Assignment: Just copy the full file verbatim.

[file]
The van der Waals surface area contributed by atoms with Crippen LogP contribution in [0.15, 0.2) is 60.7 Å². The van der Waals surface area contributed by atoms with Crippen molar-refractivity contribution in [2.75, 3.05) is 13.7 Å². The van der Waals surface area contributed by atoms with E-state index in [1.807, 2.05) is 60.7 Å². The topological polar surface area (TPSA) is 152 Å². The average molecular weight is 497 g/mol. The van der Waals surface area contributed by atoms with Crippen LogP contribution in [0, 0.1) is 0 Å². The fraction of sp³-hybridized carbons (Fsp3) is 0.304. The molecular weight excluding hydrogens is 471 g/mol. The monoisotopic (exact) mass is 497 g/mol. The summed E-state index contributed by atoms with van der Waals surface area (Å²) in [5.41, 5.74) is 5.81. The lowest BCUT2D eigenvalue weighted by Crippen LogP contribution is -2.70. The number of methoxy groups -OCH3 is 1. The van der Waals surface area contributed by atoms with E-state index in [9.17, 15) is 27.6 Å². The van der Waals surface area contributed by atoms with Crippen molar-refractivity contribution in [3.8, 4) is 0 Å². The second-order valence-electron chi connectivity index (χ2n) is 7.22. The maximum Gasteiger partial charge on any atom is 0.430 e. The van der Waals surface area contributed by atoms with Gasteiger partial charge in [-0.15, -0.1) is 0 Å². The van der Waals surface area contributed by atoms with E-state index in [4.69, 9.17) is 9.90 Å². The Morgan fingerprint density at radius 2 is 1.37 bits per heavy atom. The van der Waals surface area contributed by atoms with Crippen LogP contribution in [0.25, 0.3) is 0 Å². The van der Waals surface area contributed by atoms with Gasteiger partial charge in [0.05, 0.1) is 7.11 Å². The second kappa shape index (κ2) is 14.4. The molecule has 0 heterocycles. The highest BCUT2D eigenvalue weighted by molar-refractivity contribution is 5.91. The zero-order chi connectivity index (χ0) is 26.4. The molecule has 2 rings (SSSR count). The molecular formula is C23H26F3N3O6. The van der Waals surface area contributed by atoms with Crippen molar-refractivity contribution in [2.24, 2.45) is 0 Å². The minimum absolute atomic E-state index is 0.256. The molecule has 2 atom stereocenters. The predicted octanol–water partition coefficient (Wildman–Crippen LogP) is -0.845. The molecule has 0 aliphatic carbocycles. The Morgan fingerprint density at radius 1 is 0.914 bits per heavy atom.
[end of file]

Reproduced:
The van der Waals surface area contributed by atoms with Crippen LogP contribution in [0.15, 0.2) is 60.7 Å². The van der Waals surface area contributed by atoms with Crippen molar-refractivity contribution in [2.75, 3.05) is 13.7 Å². The van der Waals surface area contributed by atoms with E-state index in [1.807, 2.05) is 60.7 Å². The topological polar surface area (TPSA) is 152 Å². The average molecular weight is 497 g/mol. The van der Waals surface area contributed by atoms with Crippen LogP contribution in [0, 0.1) is 0 Å². The fraction of sp³-hybridized carbons (Fsp3) is 0.304. The molecular weight excluding hydrogens is 471 g/mol. The monoisotopic (exact) mass is 497 g/mol. The summed E-state index contributed by atoms with van der Waals surface area (Å²) in [5.41, 5.74) is 5.81. The lowest BCUT2D eigenvalue weighted by Crippen LogP contribution is -2.70. The number of methoxy groups -OCH3 is 1. The van der Waals surface area contributed by atoms with E-state index in [9.17, 15) is 27.6 Å². The van der Waals surface area contributed by atoms with Crippen molar-refractivity contribution in [3.8, 4) is 0 Å². The second-order valence-electron chi connectivity index (χ2n) is 7.22. The maximum Gasteiger partial charge on any atom is 0.430 e. The van der Waals surface area contributed by atoms with Gasteiger partial charge in [-0.15, -0.1) is 0 Å². The van der Waals surface area contributed by atoms with E-state index in [4.69, 9.17) is 9.90 Å². The Morgan fingerprint density at radius 2 is 1.37 bits per heavy atom. The van der Waals surface area contributed by atoms with Crippen LogP contribution in [0.25, 0.3) is 0 Å². The van der Waals surface area contributed by atoms with Gasteiger partial charge in [0.05, 0.1) is 7.11 Å². The second kappa shape index (κ2) is 14.4. The molecule has 0 heterocycles. The highest BCUT2D eigenvalue weighted by molar-refractivity contribution is 5.91. The zero-order chi connectivity index (χ0) is 26.4. The molecule has 2 rings (SSSR count). The molecular formula is C23H26F3N3O6. The van der Waals surface area contributed by atoms with Crippen molar-refractivity contribution in [2.24, 2.45) is 0 Å². The minimum absolute atomic E-state index is 0.256. The molecule has 2 atom stereocenters. The predicted octanol–water partition coefficient (Wildman–Crippen LogP) is -0.845. The molecule has 0 aliphatic carbocycles. The Morgan fingerprint density at radius 1 is 0.914 bits per heavy atom.